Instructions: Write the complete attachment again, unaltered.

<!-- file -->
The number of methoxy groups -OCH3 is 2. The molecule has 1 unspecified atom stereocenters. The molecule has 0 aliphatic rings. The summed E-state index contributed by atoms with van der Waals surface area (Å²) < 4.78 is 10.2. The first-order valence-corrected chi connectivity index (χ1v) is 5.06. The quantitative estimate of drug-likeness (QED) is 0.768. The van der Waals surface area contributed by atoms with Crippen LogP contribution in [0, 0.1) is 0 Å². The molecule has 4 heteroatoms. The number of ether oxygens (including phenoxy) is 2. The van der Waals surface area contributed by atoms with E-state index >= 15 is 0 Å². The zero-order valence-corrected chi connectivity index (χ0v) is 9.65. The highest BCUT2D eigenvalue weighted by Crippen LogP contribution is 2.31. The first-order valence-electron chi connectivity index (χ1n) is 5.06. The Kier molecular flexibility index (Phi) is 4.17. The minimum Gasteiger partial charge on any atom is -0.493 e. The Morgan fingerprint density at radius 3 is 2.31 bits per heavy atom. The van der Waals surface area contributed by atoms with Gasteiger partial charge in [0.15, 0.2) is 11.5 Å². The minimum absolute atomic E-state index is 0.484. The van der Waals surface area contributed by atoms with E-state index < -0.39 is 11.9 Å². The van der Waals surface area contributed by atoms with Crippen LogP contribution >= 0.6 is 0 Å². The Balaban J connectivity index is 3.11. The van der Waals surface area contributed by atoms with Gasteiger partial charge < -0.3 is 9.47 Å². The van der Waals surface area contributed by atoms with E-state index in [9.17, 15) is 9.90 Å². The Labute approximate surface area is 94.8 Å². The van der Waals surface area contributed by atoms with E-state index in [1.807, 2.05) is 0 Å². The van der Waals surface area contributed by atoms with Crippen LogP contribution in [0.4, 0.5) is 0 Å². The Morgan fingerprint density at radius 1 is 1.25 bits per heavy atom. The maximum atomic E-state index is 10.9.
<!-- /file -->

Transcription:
The number of methoxy groups -OCH3 is 2. The molecule has 1 unspecified atom stereocenters. The molecule has 0 aliphatic rings. The summed E-state index contributed by atoms with van der Waals surface area (Å²) < 4.78 is 10.2. The first-order valence-corrected chi connectivity index (χ1v) is 5.06. The quantitative estimate of drug-likeness (QED) is 0.768. The van der Waals surface area contributed by atoms with Crippen LogP contribution in [0, 0.1) is 0 Å². The molecule has 4 heteroatoms. The number of ether oxygens (including phenoxy) is 2. The van der Waals surface area contributed by atoms with E-state index >= 15 is 0 Å². The zero-order valence-corrected chi connectivity index (χ0v) is 9.65. The highest BCUT2D eigenvalue weighted by Crippen LogP contribution is 2.31. The first-order valence-electron chi connectivity index (χ1n) is 5.06. The Kier molecular flexibility index (Phi) is 4.17. The minimum Gasteiger partial charge on any atom is -0.493 e. The Morgan fingerprint density at radius 3 is 2.31 bits per heavy atom. The van der Waals surface area contributed by atoms with Gasteiger partial charge in [0.15, 0.2) is 11.5 Å². The minimum absolute atomic E-state index is 0.484. The van der Waals surface area contributed by atoms with E-state index < -0.39 is 11.9 Å². The van der Waals surface area contributed by atoms with Crippen LogP contribution >= 0.6 is 0 Å². The Balaban J connectivity index is 3.11. The van der Waals surface area contributed by atoms with Gasteiger partial charge < -0.3 is 9.47 Å². The van der Waals surface area contributed by atoms with E-state index in [9.17, 15) is 9.90 Å². The Labute approximate surface area is 94.8 Å². The van der Waals surface area contributed by atoms with E-state index in [1.807, 2.05) is 0 Å². The van der Waals surface area contributed by atoms with Crippen LogP contribution in [0.4, 0.5) is 0 Å². The Morgan fingerprint density at radius 1 is 1.25 bits per heavy atom. The maximum atomic E-state index is 10.9.